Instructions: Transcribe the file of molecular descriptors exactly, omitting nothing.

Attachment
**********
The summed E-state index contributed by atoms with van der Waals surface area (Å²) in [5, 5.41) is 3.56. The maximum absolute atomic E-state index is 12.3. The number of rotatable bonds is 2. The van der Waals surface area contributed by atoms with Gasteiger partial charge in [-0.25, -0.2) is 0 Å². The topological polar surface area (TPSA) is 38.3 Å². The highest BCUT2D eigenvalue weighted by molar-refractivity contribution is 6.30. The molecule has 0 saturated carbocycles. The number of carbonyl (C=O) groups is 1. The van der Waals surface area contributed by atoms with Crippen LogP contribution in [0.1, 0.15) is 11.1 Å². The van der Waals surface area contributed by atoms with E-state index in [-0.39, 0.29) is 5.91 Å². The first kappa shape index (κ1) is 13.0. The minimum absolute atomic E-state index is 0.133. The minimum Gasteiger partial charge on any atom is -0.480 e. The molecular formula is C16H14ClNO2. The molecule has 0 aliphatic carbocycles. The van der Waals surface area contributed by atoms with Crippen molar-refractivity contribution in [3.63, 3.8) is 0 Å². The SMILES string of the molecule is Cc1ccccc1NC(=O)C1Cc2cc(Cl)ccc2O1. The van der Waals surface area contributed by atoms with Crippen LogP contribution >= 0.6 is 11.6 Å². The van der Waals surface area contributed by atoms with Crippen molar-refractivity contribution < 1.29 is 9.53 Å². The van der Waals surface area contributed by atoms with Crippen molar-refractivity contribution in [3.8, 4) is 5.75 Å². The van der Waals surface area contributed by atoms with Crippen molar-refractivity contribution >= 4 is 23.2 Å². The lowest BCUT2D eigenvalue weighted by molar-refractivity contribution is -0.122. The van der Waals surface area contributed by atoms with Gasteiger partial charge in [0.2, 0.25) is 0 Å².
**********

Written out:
The summed E-state index contributed by atoms with van der Waals surface area (Å²) in [5, 5.41) is 3.56. The maximum absolute atomic E-state index is 12.3. The number of rotatable bonds is 2. The van der Waals surface area contributed by atoms with Gasteiger partial charge in [-0.25, -0.2) is 0 Å². The topological polar surface area (TPSA) is 38.3 Å². The highest BCUT2D eigenvalue weighted by molar-refractivity contribution is 6.30. The molecule has 0 saturated carbocycles. The number of carbonyl (C=O) groups is 1. The van der Waals surface area contributed by atoms with Crippen LogP contribution in [0.1, 0.15) is 11.1 Å². The van der Waals surface area contributed by atoms with E-state index in [-0.39, 0.29) is 5.91 Å². The first kappa shape index (κ1) is 13.0. The minimum absolute atomic E-state index is 0.133. The minimum Gasteiger partial charge on any atom is -0.480 e. The molecular formula is C16H14ClNO2. The molecule has 0 aliphatic carbocycles. The van der Waals surface area contributed by atoms with Crippen molar-refractivity contribution in [3.63, 3.8) is 0 Å². The SMILES string of the molecule is Cc1ccccc1NC(=O)C1Cc2cc(Cl)ccc2O1. The van der Waals surface area contributed by atoms with Crippen LogP contribution >= 0.6 is 11.6 Å². The van der Waals surface area contributed by atoms with Crippen molar-refractivity contribution < 1.29 is 9.53 Å². The van der Waals surface area contributed by atoms with Crippen molar-refractivity contribution in [3.8, 4) is 5.75 Å². The van der Waals surface area contributed by atoms with Crippen molar-refractivity contribution >= 4 is 23.2 Å². The lowest BCUT2D eigenvalue weighted by molar-refractivity contribution is -0.122. The van der Waals surface area contributed by atoms with Gasteiger partial charge in [0.2, 0.25) is 0 Å².